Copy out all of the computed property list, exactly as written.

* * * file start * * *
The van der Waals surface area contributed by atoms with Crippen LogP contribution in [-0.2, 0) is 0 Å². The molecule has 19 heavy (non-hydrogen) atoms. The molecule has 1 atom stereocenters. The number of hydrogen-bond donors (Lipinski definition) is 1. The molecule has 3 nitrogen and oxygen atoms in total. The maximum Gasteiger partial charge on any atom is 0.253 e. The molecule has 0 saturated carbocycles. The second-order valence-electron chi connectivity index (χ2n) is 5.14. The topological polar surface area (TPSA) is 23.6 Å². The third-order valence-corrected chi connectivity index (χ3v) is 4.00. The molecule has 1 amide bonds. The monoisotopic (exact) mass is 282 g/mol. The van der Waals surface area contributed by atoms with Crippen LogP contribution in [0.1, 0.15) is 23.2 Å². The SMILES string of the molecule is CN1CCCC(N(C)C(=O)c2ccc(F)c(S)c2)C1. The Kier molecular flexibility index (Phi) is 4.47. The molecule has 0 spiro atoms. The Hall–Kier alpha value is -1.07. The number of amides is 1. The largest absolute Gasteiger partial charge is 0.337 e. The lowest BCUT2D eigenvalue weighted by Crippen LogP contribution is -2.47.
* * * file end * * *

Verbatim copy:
The van der Waals surface area contributed by atoms with Crippen LogP contribution in [-0.2, 0) is 0 Å². The molecule has 19 heavy (non-hydrogen) atoms. The molecule has 1 atom stereocenters. The number of hydrogen-bond donors (Lipinski definition) is 1. The molecule has 3 nitrogen and oxygen atoms in total. The maximum Gasteiger partial charge on any atom is 0.253 e. The molecule has 0 saturated carbocycles. The second-order valence-electron chi connectivity index (χ2n) is 5.14. The topological polar surface area (TPSA) is 23.6 Å². The third-order valence-corrected chi connectivity index (χ3v) is 4.00. The molecule has 1 amide bonds. The monoisotopic (exact) mass is 282 g/mol. The van der Waals surface area contributed by atoms with Crippen LogP contribution in [0.1, 0.15) is 23.2 Å². The SMILES string of the molecule is CN1CCCC(N(C)C(=O)c2ccc(F)c(S)c2)C1. The Kier molecular flexibility index (Phi) is 4.47. The molecule has 0 spiro atoms. The Hall–Kier alpha value is -1.07. The number of amides is 1. The largest absolute Gasteiger partial charge is 0.337 e. The lowest BCUT2D eigenvalue weighted by Crippen LogP contribution is -2.47.